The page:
IMR Press / CEOG / Volume 49 / Issue 6 / DOI: 10.31083/j.ceog4906141
Open Access Case Report
Herlyn-Werner-Wunderlich syndrome with double hematocolpos in one side hemivagina
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1 Department of Obstetrics & Gynecology, Chungnam National University Hospital, Chungnam National University School of medicine, 282, Munhwa-ro, 301-721 Jung-gu, Deajeon, Republic of Korea
*Correspondence: (Heon Jong Yoo)
These authors contributed equally.
Academic Editor: Michael H. Dahan
Clin. Exp. Obstet. Gynecol. 2022 , 49(6), 141;
Submitted: 6 February 2021 | Revised: 22 February 2021 | Accepted: 12 March 2021 | Published: 10 June 2022
Copyright: © 2022 The Author(s). Published by IMR Press.
This is an open access article under the CC BY 4.0 license.

Background: Herlyn-Werner-Wunderlich syndrome (HWWS) is an extremely rare Mullerian anomaly consisting of uterus didelphys with obstructed hemivagina and ipsilateral renal agenesis. Although few HWWS cases had been reported in the gynecological literature, most of the reported cases were combined with single hematocolpos. Case: We report here on a case of HWWS with double hematocolpos on one side of a hemivagina combined with ipsilateral renal agenesis. This is the first report of HWWS with double hematocolpos on one side of a hemivagina that was successfully treated with the resection of the vaginal septum. Conclusion: It is important to understand the pathogenesis and clinical features of these anomalies for diagnosis.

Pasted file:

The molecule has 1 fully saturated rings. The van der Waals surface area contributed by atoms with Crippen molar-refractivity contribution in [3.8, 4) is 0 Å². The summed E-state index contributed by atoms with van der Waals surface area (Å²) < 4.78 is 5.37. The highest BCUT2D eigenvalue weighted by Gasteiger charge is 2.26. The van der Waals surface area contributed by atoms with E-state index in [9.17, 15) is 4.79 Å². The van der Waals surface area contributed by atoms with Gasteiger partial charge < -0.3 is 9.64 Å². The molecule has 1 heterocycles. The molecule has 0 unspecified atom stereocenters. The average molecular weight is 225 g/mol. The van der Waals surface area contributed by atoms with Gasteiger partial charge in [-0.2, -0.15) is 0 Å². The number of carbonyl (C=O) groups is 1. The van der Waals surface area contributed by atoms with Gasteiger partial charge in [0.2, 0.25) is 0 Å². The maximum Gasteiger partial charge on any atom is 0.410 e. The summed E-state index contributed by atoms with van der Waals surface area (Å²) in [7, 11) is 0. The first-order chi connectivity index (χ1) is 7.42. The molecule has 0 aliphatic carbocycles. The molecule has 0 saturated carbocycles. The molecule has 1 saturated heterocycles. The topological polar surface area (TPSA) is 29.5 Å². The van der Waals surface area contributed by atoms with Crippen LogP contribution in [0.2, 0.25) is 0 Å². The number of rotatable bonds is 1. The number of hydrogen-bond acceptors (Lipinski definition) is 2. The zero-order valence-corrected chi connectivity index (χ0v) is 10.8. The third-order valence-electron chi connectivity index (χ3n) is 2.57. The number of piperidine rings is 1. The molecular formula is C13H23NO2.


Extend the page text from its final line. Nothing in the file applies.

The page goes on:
Hereditary renal agenesis
Urogenital abnormalities
Herlyn-Werner-Wunderlich syndrome
Mullerian anomaly
1. Introduction

Herlyn-Werner-Wunderlich syndrome (HWWS) has been associated with the combination of uterine didelphys, blind hemivagina, and ipsilateral renal agenesis [1]. Providing appropriate treatment through precise identification is important. We report here on a first case of HWWS with double hematocolpos on one side of a hemivagina divided by the transverse septum.

2. Case report